The new diseased normal
In his chapter on overcoming pathological normalcy in the book Health Care Under the Knife, Ratner argues that pathological normalcy explains abnormal psychology in new terms. Normal forms of pathology – such as widespread discrimination and hatred against particular groups, a diffuse but powerful sense of rage without logical basis, tolerance to violence – always surround and underlie abnormal, extreme forms of pathology like mob violence. Abnormal behaviour is neither discontinuous with, nor anomalous to, ‘normal’ behaviour. “Extreme, abnormal violence is an outgrowth of normal violence,” Ratner says.
In case of the recent wave of lynchings across India, a combination of socio-economic, political and psychological factors have created a situation of hyper-reactivity among large sections of the population, especially in rural areas and small towns. These factors includes large scale, deep discontent and anger in rural populations, especially among youth, due to the worsening crisis of agriculture and blocked employment opportunities.
To add to this, political interests have cultivated an atmosphere of morbid suspicion and hatred towards religious minorities and people perceived as outsiders, which has been aggressively propagated through the social media. In many states, the ruling dispensation has projected a sense of political impunity to vigilante groups attacking Muslims, thus encouraging them further.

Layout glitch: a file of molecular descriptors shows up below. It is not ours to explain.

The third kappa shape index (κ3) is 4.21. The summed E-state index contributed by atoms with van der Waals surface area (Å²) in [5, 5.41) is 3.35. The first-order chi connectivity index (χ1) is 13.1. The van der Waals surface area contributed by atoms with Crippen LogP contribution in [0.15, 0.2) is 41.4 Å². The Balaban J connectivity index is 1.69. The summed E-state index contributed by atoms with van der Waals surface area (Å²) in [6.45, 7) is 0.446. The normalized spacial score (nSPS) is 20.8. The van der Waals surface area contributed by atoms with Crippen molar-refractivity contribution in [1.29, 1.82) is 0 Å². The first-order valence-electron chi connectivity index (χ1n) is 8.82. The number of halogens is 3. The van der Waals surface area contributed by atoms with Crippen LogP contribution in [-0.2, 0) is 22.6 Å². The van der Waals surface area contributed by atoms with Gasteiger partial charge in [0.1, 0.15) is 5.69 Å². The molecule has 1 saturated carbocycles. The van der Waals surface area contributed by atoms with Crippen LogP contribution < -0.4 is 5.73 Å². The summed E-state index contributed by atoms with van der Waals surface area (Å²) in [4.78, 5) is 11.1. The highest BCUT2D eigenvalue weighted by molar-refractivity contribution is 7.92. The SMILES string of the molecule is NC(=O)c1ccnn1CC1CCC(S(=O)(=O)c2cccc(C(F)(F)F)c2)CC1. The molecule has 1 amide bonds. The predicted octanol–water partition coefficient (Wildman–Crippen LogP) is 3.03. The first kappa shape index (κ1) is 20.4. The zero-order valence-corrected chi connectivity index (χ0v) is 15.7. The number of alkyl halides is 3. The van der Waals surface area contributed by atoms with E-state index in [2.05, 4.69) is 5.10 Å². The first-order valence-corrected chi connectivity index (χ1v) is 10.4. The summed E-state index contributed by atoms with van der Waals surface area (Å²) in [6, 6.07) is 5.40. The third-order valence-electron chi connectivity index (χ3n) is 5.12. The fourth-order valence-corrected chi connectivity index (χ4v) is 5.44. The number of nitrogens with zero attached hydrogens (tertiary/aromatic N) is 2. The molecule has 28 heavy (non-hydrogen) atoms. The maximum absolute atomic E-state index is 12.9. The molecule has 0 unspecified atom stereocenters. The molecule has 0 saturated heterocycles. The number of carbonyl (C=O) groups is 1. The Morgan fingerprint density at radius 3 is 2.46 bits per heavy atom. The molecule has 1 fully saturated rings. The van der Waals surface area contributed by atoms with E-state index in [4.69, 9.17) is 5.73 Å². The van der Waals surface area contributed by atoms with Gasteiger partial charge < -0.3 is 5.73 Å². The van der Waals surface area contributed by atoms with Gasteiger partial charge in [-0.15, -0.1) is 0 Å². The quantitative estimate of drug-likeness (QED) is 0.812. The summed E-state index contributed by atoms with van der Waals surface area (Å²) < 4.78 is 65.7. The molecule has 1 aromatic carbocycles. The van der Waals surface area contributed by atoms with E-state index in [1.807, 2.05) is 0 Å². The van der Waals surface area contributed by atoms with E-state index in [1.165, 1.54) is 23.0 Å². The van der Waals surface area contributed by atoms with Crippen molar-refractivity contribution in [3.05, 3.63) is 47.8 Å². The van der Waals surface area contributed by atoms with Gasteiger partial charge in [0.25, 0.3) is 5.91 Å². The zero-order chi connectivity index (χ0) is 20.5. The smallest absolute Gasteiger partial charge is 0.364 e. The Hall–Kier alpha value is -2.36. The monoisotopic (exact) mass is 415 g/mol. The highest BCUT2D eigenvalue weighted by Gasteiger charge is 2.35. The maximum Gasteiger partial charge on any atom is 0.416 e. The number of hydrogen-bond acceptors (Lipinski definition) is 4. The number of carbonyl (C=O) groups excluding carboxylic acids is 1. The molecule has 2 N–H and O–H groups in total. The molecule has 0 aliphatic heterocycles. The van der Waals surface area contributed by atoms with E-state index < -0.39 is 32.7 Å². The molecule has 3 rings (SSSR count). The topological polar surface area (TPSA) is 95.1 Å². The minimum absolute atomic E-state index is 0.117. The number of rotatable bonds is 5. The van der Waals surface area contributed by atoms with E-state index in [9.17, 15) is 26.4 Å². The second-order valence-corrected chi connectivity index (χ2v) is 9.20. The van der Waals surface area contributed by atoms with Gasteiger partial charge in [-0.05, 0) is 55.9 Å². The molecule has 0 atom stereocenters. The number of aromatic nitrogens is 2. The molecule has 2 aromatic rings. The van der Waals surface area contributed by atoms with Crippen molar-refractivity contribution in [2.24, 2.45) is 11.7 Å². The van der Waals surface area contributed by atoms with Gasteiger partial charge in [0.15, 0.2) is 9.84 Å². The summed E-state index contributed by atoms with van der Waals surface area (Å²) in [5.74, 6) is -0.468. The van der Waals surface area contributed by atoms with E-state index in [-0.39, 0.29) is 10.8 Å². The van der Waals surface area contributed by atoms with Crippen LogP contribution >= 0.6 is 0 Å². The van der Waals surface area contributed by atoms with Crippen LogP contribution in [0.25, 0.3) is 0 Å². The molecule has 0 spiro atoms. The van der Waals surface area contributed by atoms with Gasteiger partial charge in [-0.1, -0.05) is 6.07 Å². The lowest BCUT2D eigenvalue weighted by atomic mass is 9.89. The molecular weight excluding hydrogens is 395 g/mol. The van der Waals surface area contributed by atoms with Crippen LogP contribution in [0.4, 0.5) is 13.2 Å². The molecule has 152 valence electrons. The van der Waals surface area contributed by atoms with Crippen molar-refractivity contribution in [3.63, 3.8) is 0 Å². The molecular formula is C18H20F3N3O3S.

Another factor is the withdrawal of the welfare state where beneficial public services and entitlements such as public healthcare and education have been weakened. At the same time, the state has emerged as an alienated ‘surveillance state’. Both these changes seem to be contributing to loss of trust in the state and has given rise to public perception of the state being external and unwanted. This in turn has induced groups to take law and order into their hands. In this situation, behaviours that are widespread and considered ‘normal’ are no longer equivalent to being healthy, and such pathological normalcy provides conditions for eruption of recurrent, apparently irrational mob violence.
Remoulding the public psyche
Pathological normalcy is evident not only at the level of social psychology, but can also manifest itself at the political plane.